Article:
Health Information Technology: What Meaningful Use Should Mean to You

Data April 6, 2014

The Health Information Technology for Economic and Clinical Health (HITECH) Act, a part of the 2009 American Reinvestment and Recovery Act, has brought health information technology into the nation’s spotlight – primarily through an emphasis on the need for medical records to be available as digital sources of data. As a result, there is an ever growing need not only for practices and facilities to adopt electronic health records (EHRs), but also to demonstrate that these electronic records are being put to “meaningful use.” The HITECH Act specifies that healthcare providers using EHRs can be eligible to receive government funding – if they can demonstrate that they are improving their quality of care by taking advantage of the increased accessibility of patient information.

The Center for Medicare and Medicaid Services (CMS) and the Office of National Coordinator for Health IT (ONC), the organizations behind the HITECH Act, determine if healthcare professionals are using their EHRs “meaningfully” by how well they align to these five key principles:

  1. Improving quality, safety, efficiency, and reducing health disparities
  2. Engaging patients and families in their health
  3. Improving care coordination
  4. Improving population and public health
  5. Ensuring adequate privacy and security protection for personal health information

These principles serve as subcategories for what is considered meaningful use, all building toward the key focus – functionality. The government is financially incentivizing purposeful health information systems that will engage with and utilize the vast wealth of data that has previously been laying stagnant in filing cabinets.

The meaningful use requirement intends to transform the patient experience in doctors’ offices and hospitals by ensuring that health practitioners have immediate access to all relevant patient information, preventing delays or inaccuracies in treatment. This efficiency should also extend to a patient’s experience following an appointment – including electronic prescriptions and access to digital health records. The goal of this system built around meaningful use is to develop a network in which a patient has a single electronic health record that travels with them throughout their lifetime. While this may sound rather lofty, it may be realizable – it’s currently being addressed head-on through the development of Health Information Exchanges in several regions.

Beyond the individual patient’s experience at medical facilities, the nature of public health will also be dramatically impacted by the increased availability of information – trends can be monitored and outbreaks can more readily be identified and addressed. CMS and ONC intend to modernize every aspect of health information technology to increase the efficiency and the accuracy of the American healthcare system.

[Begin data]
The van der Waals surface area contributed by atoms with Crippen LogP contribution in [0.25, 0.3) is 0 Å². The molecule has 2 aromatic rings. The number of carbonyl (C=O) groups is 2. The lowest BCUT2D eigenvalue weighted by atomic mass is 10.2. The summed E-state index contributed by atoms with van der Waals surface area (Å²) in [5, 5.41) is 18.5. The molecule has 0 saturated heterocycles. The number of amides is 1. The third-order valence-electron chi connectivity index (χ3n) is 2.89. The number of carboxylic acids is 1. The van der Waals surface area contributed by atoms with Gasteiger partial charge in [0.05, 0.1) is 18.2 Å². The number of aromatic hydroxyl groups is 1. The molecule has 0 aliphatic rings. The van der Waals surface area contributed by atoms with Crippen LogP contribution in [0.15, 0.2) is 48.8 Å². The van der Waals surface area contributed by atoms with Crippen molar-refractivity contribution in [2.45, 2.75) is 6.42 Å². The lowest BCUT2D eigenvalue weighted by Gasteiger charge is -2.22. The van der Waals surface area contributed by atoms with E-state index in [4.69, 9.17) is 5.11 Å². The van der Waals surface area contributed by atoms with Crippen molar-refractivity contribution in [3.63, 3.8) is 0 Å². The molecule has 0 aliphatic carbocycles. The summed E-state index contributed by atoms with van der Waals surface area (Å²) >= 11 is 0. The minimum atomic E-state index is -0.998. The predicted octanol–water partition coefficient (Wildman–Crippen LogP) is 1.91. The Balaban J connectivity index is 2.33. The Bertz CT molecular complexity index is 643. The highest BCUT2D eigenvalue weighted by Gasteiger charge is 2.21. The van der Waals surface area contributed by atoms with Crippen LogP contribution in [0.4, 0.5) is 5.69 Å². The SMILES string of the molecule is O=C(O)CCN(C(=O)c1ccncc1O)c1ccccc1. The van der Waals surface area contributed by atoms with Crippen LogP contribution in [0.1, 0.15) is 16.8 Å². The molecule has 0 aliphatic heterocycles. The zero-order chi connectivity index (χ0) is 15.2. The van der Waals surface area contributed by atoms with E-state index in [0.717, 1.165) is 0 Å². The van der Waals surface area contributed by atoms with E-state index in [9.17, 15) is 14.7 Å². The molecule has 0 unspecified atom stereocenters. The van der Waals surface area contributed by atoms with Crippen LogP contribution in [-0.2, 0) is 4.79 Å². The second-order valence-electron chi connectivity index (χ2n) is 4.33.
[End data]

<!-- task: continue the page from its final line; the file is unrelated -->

With such vast goals, CMS and ONC have broken down their requirements into manageable stages, allowing for a practical transition. So far, the requirements for the first two stages of the shift have been laid out, along with a timeline indicating when eligible practices and hospitals must comply in order to receive designated funds. These requirements focus on transparency, patient communication, reducing errors, tracking prescriptions and lab work, and maintaining accurate and accessible patient data. Subsequent stages are still under development, allowing room for practitioner feedback and changing requirements.

Why does it matter?

The HITECH Act is a major overhaul of the way healthcare practices conduct their day-to-day business and, in many cases, systems which perform the functions necessary to comply with meaningful use requirements don’t exist yet. This presents enormous opportunities and challenges to those willing (and bold enough) to take advantage of them.

Due to the significant government funding tied to meaningful use incentives, projects that demonstrate alignment (e.g. automated analysis and electronic prescription systems) are in high demand by any and all eligible practices. Since any effort spent toward meeting this requirement on the part of healthcare professionals is time that could valuably be spent performing more immediately relevant services, developing user-friendly software that complies with meaningful use standards in a timely matter is essential to ensuring that practices are able to stay profitable and productive.

This legislation presents tremendous opportunities for big ideas to come to fruition in the healthcare industry. If you have a plan for how you’d like to make this (or any) data more meaningful, but lack the technical expertise to bring it to life, we can help.

RTS Labs is equipped to handle complex and developing requirements.

RTS Labs has already demonstrated its proficiency at navigating the choppy waters that surround this adapting government program – to the benefit of many clients. On one such occasion, RTS worked within the Health Level 7 (HL7) ecosystem to develop a healthcare software application that communicates between existing EHR and Lab record systems, ensuring that lab test orders and results are automatically associated with a patient’s EHR. This software also linked to the practice’s billing system, saving time and money by simplifying the paperwork required for filing insurance claims.

Automated reporting and messaging processes, such as these, can minimize potentials for error within test ordering and record keeping systems. As a result, this software provided more than just a fulfillment of meaningful use requirements – it made a quantifiable improvement in the day-to-day functioning of a medical practice. RTS Labs understands the ever expanding software needs of healthcare professionals and is passionate about fulfilling those needs.